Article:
Developer boot camps have taken off across the world as a viable way for people to quickly learn the skills needed to begin their career as a software developer.
Yet while these boot camps have become ubiquitous overseas, they are still relatively misunderstood in South Africa.
The idea of fast-tracking skills acquisition is relatively common on the hardware side of the tech industry, but the idea of teaching software development, in the same way, is still comparatively new.
The stereotypical Hollywood developer sitting staring at screens filled with inscrutable code and pounding red bulls has often made software development feel more like an art or gift than a set of skills that can be taught.
We spoke to Codespace’s Emma Dicks about how boot camps are changing the options available to young people as well as what exactly one can expect from their boot camp experience.
Would you describe CodeSpace as a boot camp and what are your opinions of the global rise of these boot camps as a viable alternative to Universities?
Internationally the term “boot camp” has come to refer to intensive 8-36 week web and software development courses offered either in-person or online. By this definition, yes, we are a boot camp.
We have seen a rapid proliferation of coding schools or “boot camps” because of traditional tertiary institutions not reacting fast enough to be able to keep up with the dramatic increase in demand for software developers.
A coding boot camp can be an extremely effective and efficient way of upskilling as a developer. That said, it’s essential to evaluate a coding boot camp very carefully to make sure it is going to give you the outcomes you are looking for.
We recommend that anyone considering enrolling in a “boot camp” takes the following things into careful consideration:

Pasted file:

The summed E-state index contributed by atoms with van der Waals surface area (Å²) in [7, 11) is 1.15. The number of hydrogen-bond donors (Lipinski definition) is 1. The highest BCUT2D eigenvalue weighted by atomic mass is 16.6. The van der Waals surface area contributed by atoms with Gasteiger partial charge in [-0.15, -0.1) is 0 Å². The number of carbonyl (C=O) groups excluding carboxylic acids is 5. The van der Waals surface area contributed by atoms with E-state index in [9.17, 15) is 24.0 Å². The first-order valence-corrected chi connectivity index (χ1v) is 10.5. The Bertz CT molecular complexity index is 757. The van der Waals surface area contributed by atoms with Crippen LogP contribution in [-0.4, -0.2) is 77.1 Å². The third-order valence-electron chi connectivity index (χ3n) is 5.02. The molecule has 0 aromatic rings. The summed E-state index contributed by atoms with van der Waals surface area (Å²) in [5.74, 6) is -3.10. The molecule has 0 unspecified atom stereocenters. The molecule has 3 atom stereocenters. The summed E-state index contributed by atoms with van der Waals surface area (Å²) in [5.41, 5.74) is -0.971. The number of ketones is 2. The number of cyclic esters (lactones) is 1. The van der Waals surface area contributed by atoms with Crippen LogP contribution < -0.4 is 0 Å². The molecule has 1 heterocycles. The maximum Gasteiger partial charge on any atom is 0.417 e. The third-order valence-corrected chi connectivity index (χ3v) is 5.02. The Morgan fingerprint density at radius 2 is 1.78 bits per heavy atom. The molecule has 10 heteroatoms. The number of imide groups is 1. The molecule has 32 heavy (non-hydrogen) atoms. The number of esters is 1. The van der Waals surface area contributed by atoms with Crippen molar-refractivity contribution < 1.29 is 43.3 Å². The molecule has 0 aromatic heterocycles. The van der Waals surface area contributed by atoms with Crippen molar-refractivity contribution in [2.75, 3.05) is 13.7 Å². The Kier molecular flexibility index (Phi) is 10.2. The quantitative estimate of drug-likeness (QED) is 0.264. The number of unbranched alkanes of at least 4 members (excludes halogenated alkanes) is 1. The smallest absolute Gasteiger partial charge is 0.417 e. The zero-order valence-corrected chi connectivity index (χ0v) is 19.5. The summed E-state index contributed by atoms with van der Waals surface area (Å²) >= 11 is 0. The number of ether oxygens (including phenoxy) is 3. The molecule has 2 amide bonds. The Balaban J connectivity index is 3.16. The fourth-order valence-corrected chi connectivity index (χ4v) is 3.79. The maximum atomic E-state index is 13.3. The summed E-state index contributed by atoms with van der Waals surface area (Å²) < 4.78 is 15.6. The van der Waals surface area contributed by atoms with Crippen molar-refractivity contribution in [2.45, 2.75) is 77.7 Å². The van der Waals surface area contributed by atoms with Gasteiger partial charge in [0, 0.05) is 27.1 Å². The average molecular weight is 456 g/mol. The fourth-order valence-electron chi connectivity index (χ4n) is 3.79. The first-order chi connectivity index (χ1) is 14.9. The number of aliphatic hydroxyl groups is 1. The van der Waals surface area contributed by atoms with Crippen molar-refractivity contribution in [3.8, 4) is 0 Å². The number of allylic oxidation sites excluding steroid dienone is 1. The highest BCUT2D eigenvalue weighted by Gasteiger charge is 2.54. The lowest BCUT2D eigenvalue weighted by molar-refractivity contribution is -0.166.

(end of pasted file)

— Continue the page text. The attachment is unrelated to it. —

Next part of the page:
- Assess if you are suited to working as a developer. If your chosen boot camp has an admissions process that includes psychometric tests and pseudo-coding that is a good sign that they are genuinely assessing your chance of success.
- Assess the longevity of the coding skills you will learn. While mastering the latest framework may seem like an excellent route to success, a junior developer should focus on developing their skills in problem-solving and computational thinking. Furthermore, you need to be learning how to learn. Technology is changing so rapidly, that your most important skill is the ability to learn something new.
- Assess the team running the course for a combination of both technical and educational expertise. To be able to create a genuinely useful educational experience, the organisation running the boot camp needs a mix both of experience in the tech industry as well as a solid educational background.
- Investigate if the learning environment suits you. Bootcamp class formats vary greatly in the amount of lecture time and coaching/practicals. Make sure that your chosen boot camp will give you the support and learning environment you need to be both challenged and supported in your learning path.
- Don’t take the incredible employment statistics quoted on a boot camp’s website at face value. The stats that a coding boot camp chooses to quote on its page are unaudited and self-proclaimed. Rather than presuming you will have the quoted chance of employment, investigate what kind of portfolio you will be building, which is what hiring managers will be looking at.
What is the secret sauce that allows CodeSpace to take someone with no previous experience to hireable in the 4-5 months?
A large part of our success rests on our admissions process. Before enrolling a student, we go through a stringent process to assess what their desired outcome of the course is, and what their chance is of meeting that outcome.
In the admissions process, we’re looking at questions like:
- Does this person like to code?
- Can they learn fast?
- How will they cope in a fast-paced, collaborative learning environment?
- Will learning to code really take their career in the direction they want to go?
All this is quantified, and plugged into an algorithm that helps us predict the likeliness of someone reaching their desired career outcome.
If I were a parent with a degree and a nice comfortable job and my child was considering CodeSpace over 3 years at a University, why should I be taking CodeSpace seriously as compared to the more traditional route that’s worked for decades?